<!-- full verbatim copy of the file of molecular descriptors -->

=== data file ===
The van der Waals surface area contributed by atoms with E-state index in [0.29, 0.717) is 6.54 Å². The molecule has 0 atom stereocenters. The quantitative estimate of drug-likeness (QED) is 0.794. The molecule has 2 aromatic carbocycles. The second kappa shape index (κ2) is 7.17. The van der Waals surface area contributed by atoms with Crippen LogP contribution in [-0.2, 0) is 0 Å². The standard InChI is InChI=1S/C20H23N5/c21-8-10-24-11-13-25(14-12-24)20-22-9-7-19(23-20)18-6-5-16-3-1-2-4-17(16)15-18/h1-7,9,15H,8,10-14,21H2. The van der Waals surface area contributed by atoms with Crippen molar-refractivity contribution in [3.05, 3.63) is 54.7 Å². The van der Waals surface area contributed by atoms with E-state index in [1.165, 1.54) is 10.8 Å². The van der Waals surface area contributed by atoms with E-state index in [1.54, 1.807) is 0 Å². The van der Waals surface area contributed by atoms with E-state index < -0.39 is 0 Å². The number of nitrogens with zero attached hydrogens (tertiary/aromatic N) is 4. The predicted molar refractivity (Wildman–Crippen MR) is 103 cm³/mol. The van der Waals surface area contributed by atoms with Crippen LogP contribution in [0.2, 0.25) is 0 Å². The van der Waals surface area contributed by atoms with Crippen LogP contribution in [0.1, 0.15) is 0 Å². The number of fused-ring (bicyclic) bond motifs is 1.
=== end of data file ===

The van der Waals surface area contributed by atoms with E-state index in [0.29, 0.717) is 6.54 Å². The molecule has 0 atom stereocenters. The quantitative estimate of drug-likeness (QED) is 0.794. The molecule has 2 aromatic carbocycles. The second kappa shape index (κ2) is 7.17. The van der Waals surface area contributed by atoms with Crippen LogP contribution in [-0.2, 0) is 0 Å². The standard InChI is InChI=1S/C20H23N5/c21-8-10-24-11-13-25(14-12-24)20-22-9-7-19(23-20)18-6-5-16-3-1-2-4-17(16)15-18/h1-7,9,15H,8,10-14,21H2. The van der Waals surface area contributed by atoms with Crippen molar-refractivity contribution in [3.05, 3.63) is 54.7 Å². The van der Waals surface area contributed by atoms with E-state index in [1.165, 1.54) is 10.8 Å². The van der Waals surface area contributed by atoms with E-state index in [1.54, 1.807) is 0 Å². The van der Waals surface area contributed by atoms with E-state index < -0.39 is 0 Å². The number of nitrogens with zero attached hydrogens (tertiary/aromatic N) is 4. The predicted molar refractivity (Wildman–Crippen MR) is 103 cm³/mol. The van der Waals surface area contributed by atoms with Crippen LogP contribution in [0.2, 0.25) is 0 Å². The van der Waals surface area contributed by atoms with Crippen LogP contribution in [0.1, 0.15) is 0 Å². The number of fused-ring (bicyclic) bond motifs is 1.